BRUSSELS: Ukraine's Foreign Minister Dmytro Kuleba on Thursday called on NATO members to provide Kyiv with all the heavy weaponry it needs to fight Russia's invading forces. "My agenda is very simple. It has only three items on it. Its weapons, weapons, and weapons," Kuleba told journalists at a meeting with NATO foreign ministers in Brussels. "I call on all allies to put aside their hesitations, their reluctance, to provide Ukraine with everything it needs," he said. Ukraine is pushing the West to increase its arms supplies with heavier weaponry, including air defence systems, artillery, armoured vehicles and jets, as Moscow refocuses its offensive on the east of the country.

Kuleba said economic powerhouse Germany "can do more" as he criticised allies who remain reluctant to send so-called "offensive" arms. "This distinction between defensive and offensive doesn't make any sense when it comes to the situation in my country," Kuleba said. "Those countries who are saying we will provide Ukraine with defensive weapons, but we are not in a position to provide them with offensive weapons-they are hypocritical, this is simply unfair, unjustified approach."

NATO has refused to send troops to intervene in the fighting in non-member Ukraine, but has been sending crucial weaponry including anti-tank and anti-aircraft missiles. "I think the deal that Ukraine is offering is fair. You give us weapons, we sacrifice our lives, and the war is contained in Ukraine," Kuleba said.

'Defensive war'

NATO chief Jens Stoltenberg said he was certain that allies would "address the need for more air defence systems, anti-tank weapons, lighter, but also heavier weapons and many different types of support to Ukraine". "Ukraine is fighting the defensive war. So this distinction between offensive and defensive weapons doesn't actually have any real meaning," Stoltenberg said. The NATO chief said earlier that allies need to take advantage of a window of several weeks to supply weaponry now as Moscow repositions and rearms its forces for another major offensive in eastern Ukraine.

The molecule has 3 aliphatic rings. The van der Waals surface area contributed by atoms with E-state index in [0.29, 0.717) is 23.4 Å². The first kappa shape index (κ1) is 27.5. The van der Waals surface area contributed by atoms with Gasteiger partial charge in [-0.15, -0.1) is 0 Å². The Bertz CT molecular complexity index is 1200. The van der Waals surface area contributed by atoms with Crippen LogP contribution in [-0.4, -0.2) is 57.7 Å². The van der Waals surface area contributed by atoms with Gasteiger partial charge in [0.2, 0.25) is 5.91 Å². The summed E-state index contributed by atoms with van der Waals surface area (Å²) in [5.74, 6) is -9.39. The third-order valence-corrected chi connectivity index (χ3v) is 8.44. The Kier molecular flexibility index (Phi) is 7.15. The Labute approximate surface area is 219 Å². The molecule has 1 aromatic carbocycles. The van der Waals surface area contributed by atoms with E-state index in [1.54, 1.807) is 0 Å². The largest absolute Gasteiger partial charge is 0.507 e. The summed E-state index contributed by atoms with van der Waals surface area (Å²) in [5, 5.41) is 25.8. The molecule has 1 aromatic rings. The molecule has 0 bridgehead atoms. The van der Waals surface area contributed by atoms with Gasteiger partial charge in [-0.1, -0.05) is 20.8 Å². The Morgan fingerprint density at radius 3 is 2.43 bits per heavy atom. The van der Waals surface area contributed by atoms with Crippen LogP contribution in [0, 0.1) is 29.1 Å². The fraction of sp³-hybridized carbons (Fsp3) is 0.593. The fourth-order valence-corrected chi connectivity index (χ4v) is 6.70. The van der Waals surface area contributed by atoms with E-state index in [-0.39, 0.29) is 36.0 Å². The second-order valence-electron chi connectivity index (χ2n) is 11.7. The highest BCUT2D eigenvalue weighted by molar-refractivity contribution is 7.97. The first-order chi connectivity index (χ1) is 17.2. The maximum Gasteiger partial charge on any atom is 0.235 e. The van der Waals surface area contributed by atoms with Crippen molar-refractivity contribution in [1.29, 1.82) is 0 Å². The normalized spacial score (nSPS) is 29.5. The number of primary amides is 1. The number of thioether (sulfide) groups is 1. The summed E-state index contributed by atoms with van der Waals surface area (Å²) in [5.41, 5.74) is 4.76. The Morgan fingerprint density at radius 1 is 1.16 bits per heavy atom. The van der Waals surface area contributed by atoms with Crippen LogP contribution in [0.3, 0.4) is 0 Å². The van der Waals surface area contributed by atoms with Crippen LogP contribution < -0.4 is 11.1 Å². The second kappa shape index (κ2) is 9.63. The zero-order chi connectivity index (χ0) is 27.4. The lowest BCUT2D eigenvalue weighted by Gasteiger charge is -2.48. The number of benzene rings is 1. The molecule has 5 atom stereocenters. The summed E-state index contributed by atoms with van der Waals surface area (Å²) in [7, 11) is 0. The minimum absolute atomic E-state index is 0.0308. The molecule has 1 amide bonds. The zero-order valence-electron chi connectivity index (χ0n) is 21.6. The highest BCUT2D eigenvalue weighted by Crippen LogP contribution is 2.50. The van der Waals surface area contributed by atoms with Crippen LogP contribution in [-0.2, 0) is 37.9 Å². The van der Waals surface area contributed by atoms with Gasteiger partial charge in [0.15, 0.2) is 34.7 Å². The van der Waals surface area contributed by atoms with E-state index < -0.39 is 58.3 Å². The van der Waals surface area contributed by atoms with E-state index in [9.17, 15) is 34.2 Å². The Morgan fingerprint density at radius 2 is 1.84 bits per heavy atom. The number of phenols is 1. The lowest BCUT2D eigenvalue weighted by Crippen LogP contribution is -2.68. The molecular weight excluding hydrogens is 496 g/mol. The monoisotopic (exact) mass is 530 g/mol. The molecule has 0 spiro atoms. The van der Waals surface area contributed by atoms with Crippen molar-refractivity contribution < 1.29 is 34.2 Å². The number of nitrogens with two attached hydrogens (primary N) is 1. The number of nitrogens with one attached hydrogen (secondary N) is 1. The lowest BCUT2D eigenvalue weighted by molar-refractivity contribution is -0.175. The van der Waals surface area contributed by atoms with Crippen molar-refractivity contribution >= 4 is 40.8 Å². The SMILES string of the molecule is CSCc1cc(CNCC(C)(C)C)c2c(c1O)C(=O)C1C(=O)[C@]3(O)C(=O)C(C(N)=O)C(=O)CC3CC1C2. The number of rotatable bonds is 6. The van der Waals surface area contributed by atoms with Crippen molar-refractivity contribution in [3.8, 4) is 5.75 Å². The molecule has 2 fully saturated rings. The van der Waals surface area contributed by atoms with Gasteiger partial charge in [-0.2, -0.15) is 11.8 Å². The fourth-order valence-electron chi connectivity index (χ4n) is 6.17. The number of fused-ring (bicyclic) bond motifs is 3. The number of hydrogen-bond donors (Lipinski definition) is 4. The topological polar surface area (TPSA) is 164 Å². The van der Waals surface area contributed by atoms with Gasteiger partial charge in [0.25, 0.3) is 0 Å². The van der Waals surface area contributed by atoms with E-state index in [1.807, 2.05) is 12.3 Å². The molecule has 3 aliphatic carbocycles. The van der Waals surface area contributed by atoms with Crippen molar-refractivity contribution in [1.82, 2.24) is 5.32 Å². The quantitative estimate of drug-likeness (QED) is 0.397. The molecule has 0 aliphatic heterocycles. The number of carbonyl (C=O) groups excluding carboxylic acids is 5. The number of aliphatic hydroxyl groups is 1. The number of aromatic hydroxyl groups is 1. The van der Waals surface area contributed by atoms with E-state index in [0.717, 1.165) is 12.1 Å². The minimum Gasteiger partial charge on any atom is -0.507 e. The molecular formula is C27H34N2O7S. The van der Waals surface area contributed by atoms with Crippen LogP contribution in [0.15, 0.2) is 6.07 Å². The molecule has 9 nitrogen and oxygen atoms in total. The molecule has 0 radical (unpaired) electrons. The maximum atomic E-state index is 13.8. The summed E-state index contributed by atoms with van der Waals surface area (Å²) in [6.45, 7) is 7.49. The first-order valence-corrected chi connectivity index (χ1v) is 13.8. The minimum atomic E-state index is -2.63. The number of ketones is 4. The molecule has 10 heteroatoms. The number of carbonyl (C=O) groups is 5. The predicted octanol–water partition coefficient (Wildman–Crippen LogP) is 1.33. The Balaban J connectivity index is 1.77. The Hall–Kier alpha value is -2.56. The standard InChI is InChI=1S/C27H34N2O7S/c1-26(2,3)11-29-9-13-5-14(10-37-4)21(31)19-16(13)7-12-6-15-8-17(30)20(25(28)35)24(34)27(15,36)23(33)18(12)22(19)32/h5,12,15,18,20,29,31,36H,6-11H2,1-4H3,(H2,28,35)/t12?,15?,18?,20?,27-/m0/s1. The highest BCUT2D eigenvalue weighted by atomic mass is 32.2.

Germany's Foreign Minister Annalena Baerbock told reporters Berlin was "looking closely with our partners how we can support Ukraine in the future, more intensively and more coordinated because they have a right of self-defence." NATO allies do appear to be heeding the call to step up the weapons being sent to Ukraine. According to Czech media reports, Prague has sent Soviet-made T72 tanks and armoured vehicles to Ukraine , the first country to do so.

Czech officials have refused to confirm the move. Alongside arms deliveries to Ukraine, the West has imposed a barrage of sanctions on Moscow aimed at battering Russia's economy. Kuleba welcomed a fresh wave of sanctions announced by the US, Britain and EU in the wake of revelations of killings in the town of Bucha, but insisted Europe especially must go further. "We will continue to insist on full oil and gas embargo for Russia," Kuleba said. "I hope we will never face a situation again, when to step up the sanctions pressure we need atrocities like Bucha to be revealed."

The EU is currently finalising its fifth round of sanctions, including a proposed ban on imports of Russian coal. The bloc's foreign policy chief Josep Borrell said he thought measures against Russian oil would be discussed by EU foreign ministers at a meeting on Monday. "Sooner or later, I hope sooner, it will happen," he said. Foreign ministers from the G7 group of most industrialised nations also met at NATO headquarters to coordinate the Western sanctions. "We want to make sure that there are no loopholes, that within the West we are coordinated," Canada's foreign minister Melanie Joly said. - AFP